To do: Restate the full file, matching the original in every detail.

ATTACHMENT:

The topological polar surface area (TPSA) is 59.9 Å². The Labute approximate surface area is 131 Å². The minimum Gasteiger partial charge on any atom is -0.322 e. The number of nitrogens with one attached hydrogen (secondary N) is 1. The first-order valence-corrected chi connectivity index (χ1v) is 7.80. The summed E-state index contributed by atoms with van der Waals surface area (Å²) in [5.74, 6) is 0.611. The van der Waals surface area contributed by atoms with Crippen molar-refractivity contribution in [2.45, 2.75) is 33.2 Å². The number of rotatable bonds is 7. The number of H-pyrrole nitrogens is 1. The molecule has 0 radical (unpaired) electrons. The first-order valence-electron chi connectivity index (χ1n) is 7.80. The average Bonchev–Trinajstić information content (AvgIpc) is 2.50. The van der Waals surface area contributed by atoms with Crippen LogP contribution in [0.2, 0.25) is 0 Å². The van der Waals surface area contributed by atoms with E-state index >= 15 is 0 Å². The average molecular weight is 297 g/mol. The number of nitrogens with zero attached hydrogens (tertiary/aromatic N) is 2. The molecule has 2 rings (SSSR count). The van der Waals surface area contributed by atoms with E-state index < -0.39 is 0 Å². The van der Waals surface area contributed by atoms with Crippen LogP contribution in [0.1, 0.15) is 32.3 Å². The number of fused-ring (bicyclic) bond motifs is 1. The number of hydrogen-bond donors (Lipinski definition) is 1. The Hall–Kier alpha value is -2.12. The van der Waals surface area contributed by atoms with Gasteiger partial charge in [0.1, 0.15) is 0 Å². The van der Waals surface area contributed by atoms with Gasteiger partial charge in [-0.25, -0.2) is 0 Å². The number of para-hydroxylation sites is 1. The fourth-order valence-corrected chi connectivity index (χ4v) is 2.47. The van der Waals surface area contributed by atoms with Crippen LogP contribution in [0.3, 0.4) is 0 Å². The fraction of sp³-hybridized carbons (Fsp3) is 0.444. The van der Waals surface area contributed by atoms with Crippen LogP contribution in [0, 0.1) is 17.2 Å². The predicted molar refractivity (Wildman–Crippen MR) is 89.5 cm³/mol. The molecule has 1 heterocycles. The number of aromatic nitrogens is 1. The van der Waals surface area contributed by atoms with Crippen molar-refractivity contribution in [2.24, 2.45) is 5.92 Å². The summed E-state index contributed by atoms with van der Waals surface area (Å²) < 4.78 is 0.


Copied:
The topological polar surface area (TPSA) is 59.9 Å². The Labute approximate surface area is 131 Å². The minimum Gasteiger partial charge on any atom is -0.322 e. The number of nitrogens with one attached hydrogen (secondary N) is 1. The first-order valence-corrected chi connectivity index (χ1v) is 7.80. The summed E-state index contributed by atoms with van der Waals surface area (Å²) in [5.74, 6) is 0.611. The van der Waals surface area contributed by atoms with Crippen molar-refractivity contribution in [2.45, 2.75) is 33.2 Å². The number of rotatable bonds is 7. The number of H-pyrrole nitrogens is 1. The molecule has 0 radical (unpaired) electrons. The first-order valence-electron chi connectivity index (χ1n) is 7.80. The average Bonchev–Trinajstić information content (AvgIpc) is 2.50. The van der Waals surface area contributed by atoms with Crippen LogP contribution in [0.2, 0.25) is 0 Å². The van der Waals surface area contributed by atoms with E-state index >= 15 is 0 Å². The average molecular weight is 297 g/mol. The number of nitrogens with zero attached hydrogens (tertiary/aromatic N) is 2. The molecule has 2 rings (SSSR count). The van der Waals surface area contributed by atoms with E-state index < -0.39 is 0 Å². The van der Waals surface area contributed by atoms with Crippen LogP contribution in [0.1, 0.15) is 32.3 Å². The number of fused-ring (bicyclic) bond motifs is 1. The number of hydrogen-bond donors (Lipinski definition) is 1. The Hall–Kier alpha value is -2.12. The van der Waals surface area contributed by atoms with Gasteiger partial charge in [0.1, 0.15) is 0 Å². The van der Waals surface area contributed by atoms with Gasteiger partial charge in [-0.25, -0.2) is 0 Å². The number of para-hydroxylation sites is 1. The fourth-order valence-corrected chi connectivity index (χ4v) is 2.47. The van der Waals surface area contributed by atoms with Crippen LogP contribution in [0.3, 0.4) is 0 Å². The fraction of sp³-hybridized carbons (Fsp3) is 0.444. The van der Waals surface area contributed by atoms with Crippen LogP contribution in [0, 0.1) is 17.2 Å². The predicted molar refractivity (Wildman–Crippen MR) is 89.5 cm³/mol. The molecule has 1 heterocycles. The number of aromatic nitrogens is 1. The van der Waals surface area contributed by atoms with Crippen molar-refractivity contribution in [2.24, 2.45) is 5.92 Å². The summed E-state index contributed by atoms with van der Waals surface area (Å²) < 4.78 is 0.